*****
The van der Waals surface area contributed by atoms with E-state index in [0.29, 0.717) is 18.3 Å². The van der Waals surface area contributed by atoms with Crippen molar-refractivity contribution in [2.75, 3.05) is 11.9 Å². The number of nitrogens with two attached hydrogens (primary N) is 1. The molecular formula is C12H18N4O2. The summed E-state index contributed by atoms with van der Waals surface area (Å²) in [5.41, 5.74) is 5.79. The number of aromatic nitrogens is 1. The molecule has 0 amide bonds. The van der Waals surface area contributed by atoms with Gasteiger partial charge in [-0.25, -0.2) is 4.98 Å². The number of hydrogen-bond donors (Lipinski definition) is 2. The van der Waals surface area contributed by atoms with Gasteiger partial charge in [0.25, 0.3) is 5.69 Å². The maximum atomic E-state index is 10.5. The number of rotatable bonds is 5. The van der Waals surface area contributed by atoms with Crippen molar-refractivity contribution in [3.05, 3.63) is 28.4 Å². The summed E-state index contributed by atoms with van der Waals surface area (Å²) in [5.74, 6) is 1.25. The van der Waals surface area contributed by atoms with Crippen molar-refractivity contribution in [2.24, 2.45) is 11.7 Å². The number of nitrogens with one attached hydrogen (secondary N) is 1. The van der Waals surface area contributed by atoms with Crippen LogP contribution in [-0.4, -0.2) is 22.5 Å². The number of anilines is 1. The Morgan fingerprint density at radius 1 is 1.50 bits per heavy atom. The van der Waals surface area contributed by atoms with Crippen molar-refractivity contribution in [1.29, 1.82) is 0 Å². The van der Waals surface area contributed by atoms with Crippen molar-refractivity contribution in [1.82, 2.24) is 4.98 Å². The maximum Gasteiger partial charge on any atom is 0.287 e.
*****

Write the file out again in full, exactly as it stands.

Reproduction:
The van der Waals surface area contributed by atoms with E-state index in [0.29, 0.717) is 18.3 Å². The van der Waals surface area contributed by atoms with Crippen molar-refractivity contribution in [2.75, 3.05) is 11.9 Å². The number of nitrogens with two attached hydrogens (primary N) is 1. The molecular formula is C12H18N4O2. The summed E-state index contributed by atoms with van der Waals surface area (Å²) in [5.41, 5.74) is 5.79. The number of aromatic nitrogens is 1. The molecule has 0 amide bonds. The van der Waals surface area contributed by atoms with Gasteiger partial charge in [-0.25, -0.2) is 4.98 Å². The number of hydrogen-bond donors (Lipinski definition) is 2. The van der Waals surface area contributed by atoms with Gasteiger partial charge in [0.25, 0.3) is 5.69 Å². The maximum atomic E-state index is 10.5. The number of rotatable bonds is 5. The van der Waals surface area contributed by atoms with Crippen molar-refractivity contribution in [3.05, 3.63) is 28.4 Å². The summed E-state index contributed by atoms with van der Waals surface area (Å²) in [5.74, 6) is 1.25. The van der Waals surface area contributed by atoms with Crippen molar-refractivity contribution in [2.24, 2.45) is 11.7 Å². The number of nitrogens with one attached hydrogen (secondary N) is 1. The van der Waals surface area contributed by atoms with Crippen LogP contribution in [-0.4, -0.2) is 22.5 Å². The number of anilines is 1. The Morgan fingerprint density at radius 1 is 1.50 bits per heavy atom. The van der Waals surface area contributed by atoms with Crippen molar-refractivity contribution in [1.29, 1.82) is 0 Å². The van der Waals surface area contributed by atoms with Crippen molar-refractivity contribution in [1.82, 2.24) is 4.98 Å². The maximum Gasteiger partial charge on any atom is 0.287 e.